Queen Elizabeth has re-opened the National Army Museum.
The 90-year-old royal and her husband, Prince Philip, toured the visitor attraction in London on Thursday (16.03.17) after it recently completed extensive three-year redevelopments which cost the hefty sum of around £23.75 million.
Queen Elizabeth and Prince Philip - who were greeted outside of the venue by their youngest son Prince Edward - were given the tour of the museum in advance of the attraction re-opening to the public later this month.
The National Army Museum was first founded in 1960 by Royal Charter and was established to collect, preserve, and exhibit objects and records relating to the land forces of the British crown.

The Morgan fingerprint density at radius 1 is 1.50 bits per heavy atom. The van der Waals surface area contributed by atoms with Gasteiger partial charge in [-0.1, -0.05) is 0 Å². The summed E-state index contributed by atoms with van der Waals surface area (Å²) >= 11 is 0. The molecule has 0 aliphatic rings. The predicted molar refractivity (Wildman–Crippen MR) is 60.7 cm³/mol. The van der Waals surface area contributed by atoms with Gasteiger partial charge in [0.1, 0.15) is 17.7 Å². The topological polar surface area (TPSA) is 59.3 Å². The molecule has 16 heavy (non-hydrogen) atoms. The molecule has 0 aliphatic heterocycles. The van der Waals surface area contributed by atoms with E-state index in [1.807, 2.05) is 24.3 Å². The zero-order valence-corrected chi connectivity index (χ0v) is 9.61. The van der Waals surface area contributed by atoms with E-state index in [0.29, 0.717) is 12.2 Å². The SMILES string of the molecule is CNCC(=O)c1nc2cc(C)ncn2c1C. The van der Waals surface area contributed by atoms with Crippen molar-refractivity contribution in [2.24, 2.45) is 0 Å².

Now, the museum - which is based in the London district of Chelsea - has been transformed into five galleries which each host a different theme.
The exhibitions include solider, army, battle, society, and insight, and provide a space to explore and discuss the British Army and its relevance to society.
One particular exhibit at the museum is Queen Elizabeth's very own uniform from when she held the honorary commission of Brigadier in the Women's Royal Army Corps (WRAC) from 1949 to 1953.
The museum acquired the uniform in 1993, after the WRAC disbanded in 1992.
During her visit to the National Army Museum, Queen Elizabeth also took the time to speak to donors inside the attraction's café, before speaking to staff and volunteers outside who assist with the running of the museum.
The Queen also unveiled a commemorative plaque to mark her visit.
The National Army Museum will officially open its doors to the public once again on March 30, and admission to the attraction is free.